Lewiston has a homelessness problem, no denying it. The city even created a task force to look into homelessness when the council refused to approve a proposal which seemed to address only one aspect.

This follows Lewiston celebrating the opening of a needle exchange program, giving those using illegal drugs the opportunity to do so with even less consequence.

We’ve seen twice now where we opened shelters for some of our homeless, yet we limited shelters to certain classes of homeless individuals.

All this makes me ask why. And then it came to me — low barrier shelters attract, and in some cases recruit those who’ll then be eligible for services like case management and counseling, for which the state pays. By serving a population eligible for services, those pushing the initiative may in fact be the same ones who financially benefit from the services to be provided.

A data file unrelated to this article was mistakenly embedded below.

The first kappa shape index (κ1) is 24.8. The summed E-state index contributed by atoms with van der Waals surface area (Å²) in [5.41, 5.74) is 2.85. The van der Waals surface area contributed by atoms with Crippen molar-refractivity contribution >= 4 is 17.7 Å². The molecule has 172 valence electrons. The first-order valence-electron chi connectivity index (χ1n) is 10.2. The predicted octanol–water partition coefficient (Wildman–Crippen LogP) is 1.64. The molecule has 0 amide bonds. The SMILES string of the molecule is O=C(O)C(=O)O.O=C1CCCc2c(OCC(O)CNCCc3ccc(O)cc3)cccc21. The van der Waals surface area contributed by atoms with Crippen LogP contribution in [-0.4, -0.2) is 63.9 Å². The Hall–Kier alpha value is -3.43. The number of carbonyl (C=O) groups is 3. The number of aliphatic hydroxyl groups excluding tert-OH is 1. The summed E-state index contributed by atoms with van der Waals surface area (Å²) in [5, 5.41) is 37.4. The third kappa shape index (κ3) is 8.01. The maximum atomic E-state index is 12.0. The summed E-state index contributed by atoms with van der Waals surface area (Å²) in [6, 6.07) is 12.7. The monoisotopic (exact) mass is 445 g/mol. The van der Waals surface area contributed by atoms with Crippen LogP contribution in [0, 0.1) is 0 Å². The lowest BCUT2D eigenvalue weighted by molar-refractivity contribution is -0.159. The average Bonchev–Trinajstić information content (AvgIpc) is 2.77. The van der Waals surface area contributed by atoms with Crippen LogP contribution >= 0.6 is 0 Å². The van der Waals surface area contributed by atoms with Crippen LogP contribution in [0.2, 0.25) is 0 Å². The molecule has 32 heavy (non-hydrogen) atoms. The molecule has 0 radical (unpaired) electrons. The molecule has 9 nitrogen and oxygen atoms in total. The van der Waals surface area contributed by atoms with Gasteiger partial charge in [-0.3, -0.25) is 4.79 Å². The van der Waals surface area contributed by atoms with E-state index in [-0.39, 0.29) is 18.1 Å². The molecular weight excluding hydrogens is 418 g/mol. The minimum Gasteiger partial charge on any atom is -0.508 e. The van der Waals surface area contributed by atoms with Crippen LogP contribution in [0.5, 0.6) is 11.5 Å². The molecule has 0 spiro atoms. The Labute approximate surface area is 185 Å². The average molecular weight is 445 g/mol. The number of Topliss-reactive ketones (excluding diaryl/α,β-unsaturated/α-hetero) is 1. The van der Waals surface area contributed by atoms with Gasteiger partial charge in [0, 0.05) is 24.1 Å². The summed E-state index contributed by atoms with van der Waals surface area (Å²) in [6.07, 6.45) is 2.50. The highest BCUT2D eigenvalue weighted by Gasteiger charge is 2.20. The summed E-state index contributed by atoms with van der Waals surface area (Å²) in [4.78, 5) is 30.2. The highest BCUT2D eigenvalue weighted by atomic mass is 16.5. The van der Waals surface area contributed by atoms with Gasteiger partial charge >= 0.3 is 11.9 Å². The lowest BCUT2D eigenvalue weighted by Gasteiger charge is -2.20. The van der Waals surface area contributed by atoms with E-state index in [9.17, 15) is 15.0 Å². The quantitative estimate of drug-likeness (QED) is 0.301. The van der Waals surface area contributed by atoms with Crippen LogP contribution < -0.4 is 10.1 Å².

Lewiston needs homeless shelters for those who have fallen on challenging times due to domestic abuse, loss of a job or other reasons that might be addressed and corrected with a hand up. What it does not need is a program that attracts those with little incentive to change and by its nature allows them to spend more of their own money on drugs, alcohol or other items while their care is paid for.

Let’s start by fixing those who truly want the help and ensure that access to services is shared among all licensed providers in the community, not just a few.

Robert Reed, Lewiston

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